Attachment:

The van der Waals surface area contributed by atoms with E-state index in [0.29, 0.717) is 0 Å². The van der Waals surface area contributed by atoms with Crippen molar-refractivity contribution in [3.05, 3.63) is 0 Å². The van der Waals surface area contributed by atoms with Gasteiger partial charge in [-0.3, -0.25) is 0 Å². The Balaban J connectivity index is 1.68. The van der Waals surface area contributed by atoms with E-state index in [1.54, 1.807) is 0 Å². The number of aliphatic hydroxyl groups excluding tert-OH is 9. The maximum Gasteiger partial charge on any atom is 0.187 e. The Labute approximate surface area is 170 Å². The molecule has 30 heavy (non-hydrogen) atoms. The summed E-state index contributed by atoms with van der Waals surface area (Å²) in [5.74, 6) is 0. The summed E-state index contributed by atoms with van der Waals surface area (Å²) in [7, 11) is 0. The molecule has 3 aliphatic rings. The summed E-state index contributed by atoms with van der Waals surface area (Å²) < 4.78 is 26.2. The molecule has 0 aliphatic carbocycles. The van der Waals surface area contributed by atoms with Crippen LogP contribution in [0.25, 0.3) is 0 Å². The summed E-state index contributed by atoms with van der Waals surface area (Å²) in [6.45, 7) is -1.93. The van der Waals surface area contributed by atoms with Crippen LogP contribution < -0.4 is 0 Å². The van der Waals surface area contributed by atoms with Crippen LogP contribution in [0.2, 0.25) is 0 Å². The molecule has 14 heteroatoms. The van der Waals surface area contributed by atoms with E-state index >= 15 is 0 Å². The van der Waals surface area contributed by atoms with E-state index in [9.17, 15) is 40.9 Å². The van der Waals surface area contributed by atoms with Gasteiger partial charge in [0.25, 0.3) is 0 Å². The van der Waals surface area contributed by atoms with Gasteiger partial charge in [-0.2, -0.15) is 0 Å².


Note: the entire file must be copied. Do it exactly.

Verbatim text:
The van der Waals surface area contributed by atoms with E-state index in [0.29, 0.717) is 0 Å². The van der Waals surface area contributed by atoms with Crippen molar-refractivity contribution in [3.05, 3.63) is 0 Å². The van der Waals surface area contributed by atoms with Gasteiger partial charge in [-0.3, -0.25) is 0 Å². The Balaban J connectivity index is 1.68. The van der Waals surface area contributed by atoms with E-state index in [1.54, 1.807) is 0 Å². The number of aliphatic hydroxyl groups excluding tert-OH is 9. The maximum Gasteiger partial charge on any atom is 0.187 e. The Labute approximate surface area is 170 Å². The molecule has 30 heavy (non-hydrogen) atoms. The summed E-state index contributed by atoms with van der Waals surface area (Å²) in [5.74, 6) is 0. The summed E-state index contributed by atoms with van der Waals surface area (Å²) in [7, 11) is 0. The molecule has 3 aliphatic rings. The summed E-state index contributed by atoms with van der Waals surface area (Å²) < 4.78 is 26.2. The molecule has 0 aliphatic carbocycles. The van der Waals surface area contributed by atoms with Crippen LogP contribution in [0.25, 0.3) is 0 Å². The summed E-state index contributed by atoms with van der Waals surface area (Å²) in [6.45, 7) is -1.93. The van der Waals surface area contributed by atoms with Crippen LogP contribution < -0.4 is 0 Å². The van der Waals surface area contributed by atoms with Crippen LogP contribution in [0.2, 0.25) is 0 Å². The molecule has 14 heteroatoms. The van der Waals surface area contributed by atoms with E-state index >= 15 is 0 Å². The van der Waals surface area contributed by atoms with E-state index in [9.17, 15) is 40.9 Å². The van der Waals surface area contributed by atoms with Gasteiger partial charge in [0.25, 0.3) is 0 Å². The van der Waals surface area contributed by atoms with Gasteiger partial charge in [-0.2, -0.15) is 0 Å².